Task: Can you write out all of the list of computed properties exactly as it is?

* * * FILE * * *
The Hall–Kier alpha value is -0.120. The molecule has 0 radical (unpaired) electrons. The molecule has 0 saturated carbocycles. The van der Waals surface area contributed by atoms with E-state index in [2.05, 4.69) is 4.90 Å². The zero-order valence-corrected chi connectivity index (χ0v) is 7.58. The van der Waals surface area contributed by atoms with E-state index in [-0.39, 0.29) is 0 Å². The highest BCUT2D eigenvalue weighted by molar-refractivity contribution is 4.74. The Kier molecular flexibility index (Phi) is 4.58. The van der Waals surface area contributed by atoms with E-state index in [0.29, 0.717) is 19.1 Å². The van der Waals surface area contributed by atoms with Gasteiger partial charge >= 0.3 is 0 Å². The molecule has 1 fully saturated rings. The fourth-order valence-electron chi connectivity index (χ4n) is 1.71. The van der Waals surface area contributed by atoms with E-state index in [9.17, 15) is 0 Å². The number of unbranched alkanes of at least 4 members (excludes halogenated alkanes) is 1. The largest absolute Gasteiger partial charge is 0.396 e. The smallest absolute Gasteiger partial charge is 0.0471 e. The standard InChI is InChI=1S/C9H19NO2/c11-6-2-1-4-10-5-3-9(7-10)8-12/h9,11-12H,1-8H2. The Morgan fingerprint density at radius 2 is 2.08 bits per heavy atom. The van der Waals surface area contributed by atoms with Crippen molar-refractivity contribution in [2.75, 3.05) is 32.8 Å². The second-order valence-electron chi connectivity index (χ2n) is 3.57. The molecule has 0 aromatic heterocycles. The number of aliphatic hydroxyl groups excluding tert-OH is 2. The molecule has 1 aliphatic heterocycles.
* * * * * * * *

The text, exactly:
The Hall–Kier alpha value is -0.120. The molecule has 0 radical (unpaired) electrons. The molecule has 0 saturated carbocycles. The van der Waals surface area contributed by atoms with E-state index in [2.05, 4.69) is 4.90 Å². The zero-order valence-corrected chi connectivity index (χ0v) is 7.58. The van der Waals surface area contributed by atoms with E-state index in [-0.39, 0.29) is 0 Å². The highest BCUT2D eigenvalue weighted by molar-refractivity contribution is 4.74. The Kier molecular flexibility index (Phi) is 4.58. The van der Waals surface area contributed by atoms with E-state index in [0.29, 0.717) is 19.1 Å². The van der Waals surface area contributed by atoms with Gasteiger partial charge >= 0.3 is 0 Å². The molecule has 1 fully saturated rings. The fourth-order valence-electron chi connectivity index (χ4n) is 1.71. The van der Waals surface area contributed by atoms with E-state index in [9.17, 15) is 0 Å². The number of unbranched alkanes of at least 4 members (excludes halogenated alkanes) is 1. The largest absolute Gasteiger partial charge is 0.396 e. The smallest absolute Gasteiger partial charge is 0.0471 e. The standard InChI is InChI=1S/C9H19NO2/c11-6-2-1-4-10-5-3-9(7-10)8-12/h9,11-12H,1-8H2. The Morgan fingerprint density at radius 2 is 2.08 bits per heavy atom. The van der Waals surface area contributed by atoms with Crippen molar-refractivity contribution in [2.75, 3.05) is 32.8 Å². The second-order valence-electron chi connectivity index (χ2n) is 3.57. The molecule has 0 aromatic heterocycles. The number of aliphatic hydroxyl groups excluding tert-OH is 2. The molecule has 1 aliphatic heterocycles.